What international missions can do for your startup

“You don't have to go to Helsinki to meet Dutch people, but it does help.”

What international missions can do for your startup

When you are first starting out with your spinoff, you’re unlikely to be thinking much about international expansion. Nevertheless, it can be worth your while to look beyond our country’s borders at an early stage in your business’ development. International missions can help with that. Last November, RVO’s Rik Roeske and Maurits Burgering of Wageningen University & Research visited Slush in Helsinki. In this article, they share their experiences and discuss the value of international missions.

RVO frequently organizes foreign trade missions with the goal of helping Dutch startups grow. These missions are all about validation, attracting investors and internationalization. Rik Roeske works at RVO as project leader missions. In his own words, he has “the best job in the world.” He says: “I am responsible for every aspect of organizing foreign missions. My work begins as soon as we decide to go somewhere and doesn’t end until we get back. We often organize our missions to coincide with existing trade shows, such as Slush in Helsinki or Collision in Toronto. Besides attending these major events, we organize whatever side events are most helpful to the startups joining us on our trip. One side event we always organize revolves around giving the members of the delegation the opportunity to get to know each other. After all, you can also find relevant connections within the delegation itself. You don’t have to go to Helsinki to meet Dutch people, but it does help.”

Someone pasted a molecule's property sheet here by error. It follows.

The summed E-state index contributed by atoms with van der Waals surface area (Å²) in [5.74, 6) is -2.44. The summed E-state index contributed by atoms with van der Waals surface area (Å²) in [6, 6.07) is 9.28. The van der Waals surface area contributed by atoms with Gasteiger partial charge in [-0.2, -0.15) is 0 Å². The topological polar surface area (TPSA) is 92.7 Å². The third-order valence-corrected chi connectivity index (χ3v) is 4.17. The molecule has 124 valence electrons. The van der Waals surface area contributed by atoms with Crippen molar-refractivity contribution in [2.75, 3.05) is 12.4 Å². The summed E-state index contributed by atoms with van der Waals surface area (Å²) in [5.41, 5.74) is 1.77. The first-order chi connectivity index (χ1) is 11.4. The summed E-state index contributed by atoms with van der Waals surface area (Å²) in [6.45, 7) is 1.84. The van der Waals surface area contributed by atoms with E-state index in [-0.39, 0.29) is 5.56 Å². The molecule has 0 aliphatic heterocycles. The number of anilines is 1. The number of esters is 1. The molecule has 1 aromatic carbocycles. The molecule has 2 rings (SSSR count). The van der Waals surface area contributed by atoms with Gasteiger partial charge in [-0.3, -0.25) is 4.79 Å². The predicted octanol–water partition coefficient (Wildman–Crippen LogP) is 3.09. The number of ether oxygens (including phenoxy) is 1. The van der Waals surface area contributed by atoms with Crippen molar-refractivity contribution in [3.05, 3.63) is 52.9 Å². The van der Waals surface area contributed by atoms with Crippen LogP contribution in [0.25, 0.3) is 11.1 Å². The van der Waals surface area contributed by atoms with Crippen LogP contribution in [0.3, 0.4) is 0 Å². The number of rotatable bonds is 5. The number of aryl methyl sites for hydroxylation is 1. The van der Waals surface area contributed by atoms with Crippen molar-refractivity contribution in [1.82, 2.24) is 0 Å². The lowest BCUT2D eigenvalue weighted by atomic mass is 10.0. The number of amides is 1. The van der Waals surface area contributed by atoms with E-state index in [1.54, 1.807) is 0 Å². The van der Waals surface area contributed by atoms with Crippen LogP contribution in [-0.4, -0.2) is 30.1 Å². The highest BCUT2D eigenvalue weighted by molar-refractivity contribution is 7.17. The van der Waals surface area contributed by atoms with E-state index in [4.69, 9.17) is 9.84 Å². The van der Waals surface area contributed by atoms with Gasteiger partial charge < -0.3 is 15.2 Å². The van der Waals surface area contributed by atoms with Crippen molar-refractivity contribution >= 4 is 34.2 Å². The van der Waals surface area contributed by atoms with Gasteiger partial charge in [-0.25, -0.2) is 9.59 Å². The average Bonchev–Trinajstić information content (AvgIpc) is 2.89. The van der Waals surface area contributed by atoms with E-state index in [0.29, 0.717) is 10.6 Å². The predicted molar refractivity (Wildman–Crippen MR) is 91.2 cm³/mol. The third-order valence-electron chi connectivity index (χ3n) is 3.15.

Collaboration with regional parties

Every November, a mission departs for Slush in Helsinki; one of the largest startup fairs in the world with circa 12,000 attendees. Rik: “Besides startups, Slush also attracts investors and potential clients. That makes this a great event for startups looking to meet investors. Although startups have to meet certain criteria to take part, our collaboration with the 4TU also gives startups in an earlier stage of development a chance to come along. For example, there are startups that can win a wild card that earns them a spot in the finals of the Dutch 4TU Impact Challenge, which is one of the side events we host. For those startups, this is a wonderful opportunity to expand their network. In other words, our partnership with the 4TU and other regional parties in the Netherlands is invaluable to us. It enriches our mission far beyond what RVO could achieve by itself.”

Largest Dutch delegation

Last year, the mission to Slush had the largest Dutch delegation to date: over 180 participants and 72 enthusiastic Dutch startups traveled to Finland together. Among those 72 startups where circa fifteen entrepreneurs from the TTT network. Maurits Burgering joined the mission as a representative of TTT. “It is wonderful to see regional organizations such as Founded in Groningen and Founded in Friesland come on the mission together with TTT,” he says. “Bringing all those different parties together creates real clout and it is amazing to see how well TTT fits in. My job was to help startups achieve their goals, whether that was to attract a suitable investor or find the right collaboration partner. What really impressed me, however, is the fact that virtually all these entrepreneurs want to make an impact. That resonated very well with the podium presentations at Slush, where many investors are looking to make green investments with real impact. It is not just about making money, but also about doing something good for the world.”

Doing your homework

Although this mission might sound like a fun trip, it actually involves a lot of hard work – and not just during the mission itself.   Maurits: “You have to be well prepared before going on a mission. It is important to have a clear goal in mind, so you know where to go.” Rik agrees. “Entrepreneurs who wait until they get to the airport to open their laptop and start working on their planning often have no idea where to begin and are completely overwhelmed. That is why we organize preliminary get-togethers to help startups with their preparations. We make sure the startups have prepared a strong pitch, are able to find the right investors and understand the culture. Simply put, it is about doing your homework. Only then can these missions truly help Dutch startups grow.”


Smart Industry

Nico Nijenhuis


Circular Technology

Maurits Burgering



Esther Rodijk


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